Ubiquitous among things involving screens and an Internet connection, Netflix has become one of the most widely used apps on today’s consoles — streaming unlimited hours and bytes of movies and TV shows instantly from its digital library, all at a minimum monthly subscription price of $7.99.
Soon, however, the ambient soundtrack of most of your friends list’s sleep will be getting some heavy competition. Microsoft’s Larry Hyrb (AKA Major Nelson) has announced that Redbox — known for its prevalent dollar-and-some-change DVD/Blu-Ray rental kiosks at American grocery stores and fast food restaurants — will be launching Redbox Instant, its own video streaming service, on the Xbox 360 “in the near future.” Redbox later confirmed to IGN that additional gaming platforms will receive the service at a later date.
Redbox Instant is still in the private beta phase — the joint venture between Redbox and Verizon first began internal testing in July 2012 — and according to Major Nelson, existing members will be emailed a unique access code for the Xbox 360 app “in the coming days.” Anyone who is not currently a beta participant can request entry at the Redbox Instant website, although acceptance is no guarantee.
And whenever Redbox Instant does roll out to the public, it could pose a significant threat to Netflix on day one. Just look at its plan.
Rather than dividing physical and digital subscribers into two distinct membership tiers — as Netflix did in 2011 when it siphoned off its mail-delivery business — Redbox is hoping to offer the best of both worlds: At $8 (for DVD’s) or $9 (for Blu-Ray’s) per month, subscribers would receive 4 one-night rental credits, redeemable at any kiosk, and unlimited streaming from Redbox’s movie catalougue, which intends to target more modern, popular releases — or, in other words, the titles you can’t line up in your Netflix Instant Queue. (As of right now, Redbox has secured content deals with EPIX, Lionsgate, NBCUniversal, Paramount Pictures, Relativity and Sony Pictures.)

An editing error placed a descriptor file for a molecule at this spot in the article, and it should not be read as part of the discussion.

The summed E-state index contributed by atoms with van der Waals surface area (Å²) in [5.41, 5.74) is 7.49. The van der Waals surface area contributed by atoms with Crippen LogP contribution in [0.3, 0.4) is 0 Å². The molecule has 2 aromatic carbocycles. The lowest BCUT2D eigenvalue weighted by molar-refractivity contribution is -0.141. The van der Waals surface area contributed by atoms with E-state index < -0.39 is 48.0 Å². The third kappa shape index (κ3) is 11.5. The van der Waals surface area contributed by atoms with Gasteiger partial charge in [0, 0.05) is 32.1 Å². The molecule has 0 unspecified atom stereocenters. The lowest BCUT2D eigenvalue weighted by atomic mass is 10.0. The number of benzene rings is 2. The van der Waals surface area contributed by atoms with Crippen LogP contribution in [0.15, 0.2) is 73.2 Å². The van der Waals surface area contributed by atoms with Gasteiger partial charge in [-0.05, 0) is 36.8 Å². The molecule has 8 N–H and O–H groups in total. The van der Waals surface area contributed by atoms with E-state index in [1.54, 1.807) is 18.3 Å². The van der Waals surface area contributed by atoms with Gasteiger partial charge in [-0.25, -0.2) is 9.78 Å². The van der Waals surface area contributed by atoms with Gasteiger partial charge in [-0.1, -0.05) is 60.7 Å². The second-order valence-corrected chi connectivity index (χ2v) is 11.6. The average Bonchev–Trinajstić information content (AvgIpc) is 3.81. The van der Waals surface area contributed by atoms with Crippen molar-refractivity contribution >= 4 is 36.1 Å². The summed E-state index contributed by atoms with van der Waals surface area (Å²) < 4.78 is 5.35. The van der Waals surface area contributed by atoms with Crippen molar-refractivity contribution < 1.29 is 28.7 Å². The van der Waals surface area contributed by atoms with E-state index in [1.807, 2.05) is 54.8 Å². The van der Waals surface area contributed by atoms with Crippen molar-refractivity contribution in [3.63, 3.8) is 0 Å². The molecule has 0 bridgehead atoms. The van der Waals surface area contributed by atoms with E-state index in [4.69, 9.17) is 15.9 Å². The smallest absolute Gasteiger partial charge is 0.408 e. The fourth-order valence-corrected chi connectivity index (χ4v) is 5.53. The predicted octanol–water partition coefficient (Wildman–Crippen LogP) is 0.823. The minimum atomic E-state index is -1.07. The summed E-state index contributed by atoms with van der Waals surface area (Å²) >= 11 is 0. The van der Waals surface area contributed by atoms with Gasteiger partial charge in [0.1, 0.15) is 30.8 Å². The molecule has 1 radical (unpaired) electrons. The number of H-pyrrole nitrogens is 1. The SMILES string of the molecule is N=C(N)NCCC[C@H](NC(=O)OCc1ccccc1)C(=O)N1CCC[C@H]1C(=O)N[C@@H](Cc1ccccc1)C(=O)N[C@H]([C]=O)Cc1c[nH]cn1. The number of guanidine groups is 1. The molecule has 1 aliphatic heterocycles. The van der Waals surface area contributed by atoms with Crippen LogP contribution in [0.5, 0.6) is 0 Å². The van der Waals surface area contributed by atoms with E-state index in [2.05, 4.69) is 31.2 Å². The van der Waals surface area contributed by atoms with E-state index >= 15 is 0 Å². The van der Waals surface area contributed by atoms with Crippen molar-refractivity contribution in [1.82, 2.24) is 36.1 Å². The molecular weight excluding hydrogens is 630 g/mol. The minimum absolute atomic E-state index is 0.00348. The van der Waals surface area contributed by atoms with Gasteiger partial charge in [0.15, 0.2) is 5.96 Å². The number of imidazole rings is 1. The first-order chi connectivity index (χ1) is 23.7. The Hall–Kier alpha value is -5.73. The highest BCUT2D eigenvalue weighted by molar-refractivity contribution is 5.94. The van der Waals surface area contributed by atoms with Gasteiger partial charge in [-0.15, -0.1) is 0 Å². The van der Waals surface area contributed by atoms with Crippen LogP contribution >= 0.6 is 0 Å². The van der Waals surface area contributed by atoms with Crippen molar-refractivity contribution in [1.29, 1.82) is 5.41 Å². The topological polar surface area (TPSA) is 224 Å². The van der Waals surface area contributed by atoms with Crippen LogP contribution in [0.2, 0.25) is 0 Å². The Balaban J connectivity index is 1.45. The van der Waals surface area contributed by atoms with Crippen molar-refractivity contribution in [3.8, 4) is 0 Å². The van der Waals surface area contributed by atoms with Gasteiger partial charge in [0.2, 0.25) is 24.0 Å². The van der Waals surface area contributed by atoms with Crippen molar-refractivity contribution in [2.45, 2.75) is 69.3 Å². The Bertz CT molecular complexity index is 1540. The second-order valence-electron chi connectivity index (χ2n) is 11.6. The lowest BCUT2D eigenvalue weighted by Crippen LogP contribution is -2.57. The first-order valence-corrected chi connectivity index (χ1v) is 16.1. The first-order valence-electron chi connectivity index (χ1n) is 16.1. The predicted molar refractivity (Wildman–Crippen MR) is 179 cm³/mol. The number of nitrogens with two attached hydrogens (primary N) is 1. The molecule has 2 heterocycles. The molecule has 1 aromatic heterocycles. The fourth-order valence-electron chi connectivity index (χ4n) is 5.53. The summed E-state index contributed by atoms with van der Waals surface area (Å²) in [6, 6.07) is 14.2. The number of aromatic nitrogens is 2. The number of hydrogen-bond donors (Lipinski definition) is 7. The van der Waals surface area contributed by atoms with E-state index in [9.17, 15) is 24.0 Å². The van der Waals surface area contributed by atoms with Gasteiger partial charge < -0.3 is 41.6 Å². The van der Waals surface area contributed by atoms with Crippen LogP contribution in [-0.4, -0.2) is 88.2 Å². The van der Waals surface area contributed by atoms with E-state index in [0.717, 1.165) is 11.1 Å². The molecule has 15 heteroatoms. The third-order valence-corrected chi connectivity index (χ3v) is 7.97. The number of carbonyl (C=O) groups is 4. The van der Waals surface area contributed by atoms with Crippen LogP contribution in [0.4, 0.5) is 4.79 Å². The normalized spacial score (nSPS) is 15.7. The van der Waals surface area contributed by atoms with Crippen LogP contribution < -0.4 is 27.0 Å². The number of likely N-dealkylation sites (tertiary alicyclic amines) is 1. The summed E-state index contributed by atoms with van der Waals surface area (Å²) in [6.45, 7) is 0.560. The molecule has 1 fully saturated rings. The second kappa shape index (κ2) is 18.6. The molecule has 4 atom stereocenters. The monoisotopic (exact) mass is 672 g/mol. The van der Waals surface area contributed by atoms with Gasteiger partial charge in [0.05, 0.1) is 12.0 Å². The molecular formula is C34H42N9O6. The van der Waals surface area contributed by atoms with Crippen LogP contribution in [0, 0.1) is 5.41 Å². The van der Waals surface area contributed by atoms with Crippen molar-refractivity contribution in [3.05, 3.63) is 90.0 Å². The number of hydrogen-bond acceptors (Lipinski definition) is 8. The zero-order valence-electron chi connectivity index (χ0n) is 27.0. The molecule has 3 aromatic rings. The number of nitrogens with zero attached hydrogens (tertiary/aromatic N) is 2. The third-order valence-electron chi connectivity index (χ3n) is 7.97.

Furthermore, Redbox Instant would allow anyone, regardless of subscription status, to rent or purchase the latest Redbox movies digitally as they become available at kiosks; this, too, according to Major Nelson, will be a function of the Xbox 360 app.
Even if Redbox does slice into Netflix’s console clout, though, only time will tell which business model reigns supreme. For one, Netflix Instant still has an expansive movie and TV backlog that, lets face it, plays perfectly into a rainy-day movie marathon or catching up on entire shows (missed Lost? Here’s 120 episodes!). It’s also privy to Netflix’s new zeal for producing original series, such as last year’s Lilyhammer, last week’s Kevin Spacey political drama House of Cards, or May’s upcoming Season 4 of Arrested Development. As the next generation of consoles emerges, its architects seeking to engage a broader spectrum of audiences, it’s entirely possible that both entertainment services will coexist and thrive.
Ranters, will you be signing up for Redbox Instant when (or before) it arrives on gaming platforms? Would it mean parting ways with Netflix, or another online-streaming competitor like Amazon Instant?
Follow Brian on Twitter @Brian_Sipple.